Image caption: Tracy (Chun) Liu working on a painting by James Tissot. Photograph by The Young Museum’s Associate Paintings Conservator Sarah Kleiner.
Erica Lome’s dissertation considers reproduction colonial furniture made between 1890-1945. It offers the first full-length scholarly treatment of the reproduction cabinetmaking trade as well as a substantial material culture analysis of these objects from the perspective of their makers and consumers. This summer she’ll be doing research in New England and in Grand Rapids, Michigan.
Image caption: Photograph showing a Kaplan Furniture Company parade float, Cambridge, Massachusetts, 1924. (Courtesy, The Joseph Downs Collection of Manuscripts and Printed Ephemera, Henry Francis du Pont Winterthur Museum).
Matthew J. Rinkevich
Matthew’s dissertation, “Signs That Save: Sacramental Matter and Agency in Shakespeare’s England,” analyzes the relationship between English literature, material cultures of religion, and sacramental theology during the sixteenth and seventeenth centuries. Matthew argues that the English Reformation is, in part, a rejection of nonhuman agency, and he offers the period’s drama and poetry as a space that interrogates what it means to be a human in relation with material and physical objects (acting) in the world. In July 2018, Matthew will spend three weeks researching in the archives at Oxford University’s Bodleian Libraries. There, he will be examining late medieval and early modern manuscripts and printed texts on theology and ritual worship, iconoclasm and dissection, Reformation-era religious conflict, and alchemy.
Image Caption: Richard Rowlands (Richard Verstegan), Theatrum Crudelitatum Hæreticorum Nostri Temporis (Antwerp, 1587), sig. F3 (University of Delaware Library Special Collections).
Art Conservation Department
As a second-year graduate fellow in the Winterthur/University of Delaware Program in Art Conservation (WUDPAC), Keara will spend ten weeks at the Saint Louis Art Museum (SLAM) in Missouri. During her internship, she will work on the conservation treatment of one Arthur & Robert wallpaper pilaster (French, late 18th century). Over the past two hundred years, this pilaster has collected dirt and grime, tears in the paper, and losses to the designs. Tears and losses to the paper will be stabilized/filled, and damages to the painted designs will be visually reintegrated. The SLAM team she will collaborate with this summer includes Hugh Shockey, Head of Conservation (WUDPAC Class of 2002); Claire Winfield, Associate Painting Conservator; Julie Ribits, Assistant Paintings Conservator; and Elizabeth Robson, Graduate Conservation Intern.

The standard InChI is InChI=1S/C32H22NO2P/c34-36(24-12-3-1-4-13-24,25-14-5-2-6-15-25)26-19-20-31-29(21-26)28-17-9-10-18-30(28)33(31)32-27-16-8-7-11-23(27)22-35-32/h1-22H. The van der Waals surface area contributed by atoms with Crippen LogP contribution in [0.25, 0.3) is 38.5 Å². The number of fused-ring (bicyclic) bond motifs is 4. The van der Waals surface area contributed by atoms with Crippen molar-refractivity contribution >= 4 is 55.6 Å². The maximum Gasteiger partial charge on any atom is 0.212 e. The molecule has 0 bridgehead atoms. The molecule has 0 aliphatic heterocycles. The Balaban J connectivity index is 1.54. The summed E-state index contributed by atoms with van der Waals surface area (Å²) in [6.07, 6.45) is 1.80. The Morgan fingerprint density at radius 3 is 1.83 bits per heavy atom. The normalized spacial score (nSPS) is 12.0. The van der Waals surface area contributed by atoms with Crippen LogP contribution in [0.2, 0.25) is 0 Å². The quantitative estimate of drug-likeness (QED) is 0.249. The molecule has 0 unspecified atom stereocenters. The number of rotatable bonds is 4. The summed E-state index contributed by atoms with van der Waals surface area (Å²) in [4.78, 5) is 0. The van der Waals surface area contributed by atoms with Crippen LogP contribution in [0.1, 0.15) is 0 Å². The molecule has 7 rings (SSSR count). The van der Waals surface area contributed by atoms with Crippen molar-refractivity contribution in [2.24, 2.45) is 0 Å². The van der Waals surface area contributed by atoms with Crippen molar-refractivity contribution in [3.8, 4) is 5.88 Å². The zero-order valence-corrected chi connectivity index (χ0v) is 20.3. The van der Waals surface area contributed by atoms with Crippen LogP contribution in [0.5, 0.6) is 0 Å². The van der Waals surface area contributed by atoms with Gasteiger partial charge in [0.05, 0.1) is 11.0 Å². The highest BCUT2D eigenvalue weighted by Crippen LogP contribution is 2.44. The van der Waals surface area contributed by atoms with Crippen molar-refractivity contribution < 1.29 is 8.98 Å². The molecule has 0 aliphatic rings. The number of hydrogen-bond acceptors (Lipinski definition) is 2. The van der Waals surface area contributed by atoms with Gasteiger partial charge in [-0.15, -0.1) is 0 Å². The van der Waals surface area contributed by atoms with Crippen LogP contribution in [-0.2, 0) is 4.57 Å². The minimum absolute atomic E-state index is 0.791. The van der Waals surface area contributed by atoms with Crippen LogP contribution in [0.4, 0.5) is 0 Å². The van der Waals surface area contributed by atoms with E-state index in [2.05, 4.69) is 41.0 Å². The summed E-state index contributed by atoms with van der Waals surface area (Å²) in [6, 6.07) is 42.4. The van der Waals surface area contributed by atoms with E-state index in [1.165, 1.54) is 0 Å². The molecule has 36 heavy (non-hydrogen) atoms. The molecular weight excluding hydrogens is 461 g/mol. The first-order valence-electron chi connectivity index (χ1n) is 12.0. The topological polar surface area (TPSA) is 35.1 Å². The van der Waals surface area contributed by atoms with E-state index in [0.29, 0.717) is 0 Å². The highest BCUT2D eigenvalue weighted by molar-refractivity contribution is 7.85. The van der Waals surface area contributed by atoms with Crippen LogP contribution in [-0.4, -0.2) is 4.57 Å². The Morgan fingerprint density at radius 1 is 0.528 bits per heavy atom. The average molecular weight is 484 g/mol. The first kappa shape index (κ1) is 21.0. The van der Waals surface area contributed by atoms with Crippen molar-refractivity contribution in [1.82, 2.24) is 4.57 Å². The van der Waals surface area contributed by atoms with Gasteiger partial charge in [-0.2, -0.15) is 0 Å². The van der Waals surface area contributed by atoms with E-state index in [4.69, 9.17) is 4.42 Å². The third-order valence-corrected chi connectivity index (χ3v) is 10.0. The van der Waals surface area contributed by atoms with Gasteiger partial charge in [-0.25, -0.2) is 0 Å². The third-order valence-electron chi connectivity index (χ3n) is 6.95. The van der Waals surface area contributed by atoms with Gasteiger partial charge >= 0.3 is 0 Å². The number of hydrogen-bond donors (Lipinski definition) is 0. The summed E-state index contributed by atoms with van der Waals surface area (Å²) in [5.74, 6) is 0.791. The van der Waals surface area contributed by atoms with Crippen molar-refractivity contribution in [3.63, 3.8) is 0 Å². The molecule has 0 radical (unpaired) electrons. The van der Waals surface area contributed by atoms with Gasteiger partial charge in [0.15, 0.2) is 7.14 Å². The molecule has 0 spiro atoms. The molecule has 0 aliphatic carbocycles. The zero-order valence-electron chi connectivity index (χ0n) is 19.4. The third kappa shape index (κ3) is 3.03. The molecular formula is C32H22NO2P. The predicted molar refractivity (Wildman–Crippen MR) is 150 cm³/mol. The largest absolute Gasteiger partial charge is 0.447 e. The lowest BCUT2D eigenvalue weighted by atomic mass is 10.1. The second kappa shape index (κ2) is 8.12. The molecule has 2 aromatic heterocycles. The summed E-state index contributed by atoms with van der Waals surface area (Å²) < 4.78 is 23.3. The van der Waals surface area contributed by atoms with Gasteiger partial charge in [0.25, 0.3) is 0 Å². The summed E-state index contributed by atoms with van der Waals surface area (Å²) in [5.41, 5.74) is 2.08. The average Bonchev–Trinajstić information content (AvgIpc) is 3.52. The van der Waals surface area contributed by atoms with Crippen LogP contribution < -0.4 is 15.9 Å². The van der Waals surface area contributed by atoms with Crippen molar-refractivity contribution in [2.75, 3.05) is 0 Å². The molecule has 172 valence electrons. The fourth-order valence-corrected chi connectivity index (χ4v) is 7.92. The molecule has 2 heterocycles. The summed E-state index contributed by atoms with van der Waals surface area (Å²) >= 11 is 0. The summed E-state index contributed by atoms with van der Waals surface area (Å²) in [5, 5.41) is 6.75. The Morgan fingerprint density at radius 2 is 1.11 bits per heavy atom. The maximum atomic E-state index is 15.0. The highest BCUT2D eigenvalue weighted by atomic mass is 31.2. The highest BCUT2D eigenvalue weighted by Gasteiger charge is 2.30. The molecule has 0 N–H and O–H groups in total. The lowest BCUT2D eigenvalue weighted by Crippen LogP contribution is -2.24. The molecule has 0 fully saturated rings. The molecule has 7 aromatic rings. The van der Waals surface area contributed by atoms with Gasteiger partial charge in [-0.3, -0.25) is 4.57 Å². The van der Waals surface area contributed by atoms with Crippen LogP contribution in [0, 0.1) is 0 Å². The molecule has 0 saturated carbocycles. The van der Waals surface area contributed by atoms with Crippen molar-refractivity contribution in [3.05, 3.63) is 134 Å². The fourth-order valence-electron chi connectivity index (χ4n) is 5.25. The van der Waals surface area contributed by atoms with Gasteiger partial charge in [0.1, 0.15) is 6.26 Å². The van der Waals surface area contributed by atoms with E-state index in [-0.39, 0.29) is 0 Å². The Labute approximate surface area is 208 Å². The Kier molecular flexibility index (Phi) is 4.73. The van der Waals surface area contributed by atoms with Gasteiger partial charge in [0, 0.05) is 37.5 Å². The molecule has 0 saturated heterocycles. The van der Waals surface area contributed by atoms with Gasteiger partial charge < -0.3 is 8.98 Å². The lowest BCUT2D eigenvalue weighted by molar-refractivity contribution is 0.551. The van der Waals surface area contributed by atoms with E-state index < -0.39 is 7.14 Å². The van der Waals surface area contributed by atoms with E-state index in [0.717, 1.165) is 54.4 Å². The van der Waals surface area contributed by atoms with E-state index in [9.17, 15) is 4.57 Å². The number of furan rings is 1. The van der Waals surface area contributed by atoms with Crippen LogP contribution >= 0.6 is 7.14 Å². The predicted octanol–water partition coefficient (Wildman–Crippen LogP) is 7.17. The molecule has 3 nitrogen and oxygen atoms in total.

Image caption: Elizabeth Robson and Keara Teeter with the Arthur & Robert wallpapers; photo courtesy of the Saint Louis Art Museum.
Art History Department
Like many museum pieces, golden cross pendants from seventh-century England are disembodied from the context of their life as things and from the people who wore them. In early medieval England, jewelry forged personhood, memory, and societal structure and operated as amuletic protection. Rachael’s dissertation explores the relationship between cross and wearer, utilizing material culture methodologies to demonstrate how objects change cultural notions about the mind/body relationship, specifically in religious conversion. Through the familiar object of jewelry, the medieval period and its people become more accessible and relatable; its objects are reanimated as experienced things, rather than showpieces behind glass.
Image caption: Pendant cross, 7th c. National Civil War Centre & Newark Museum. Photograph by Rachael Vause.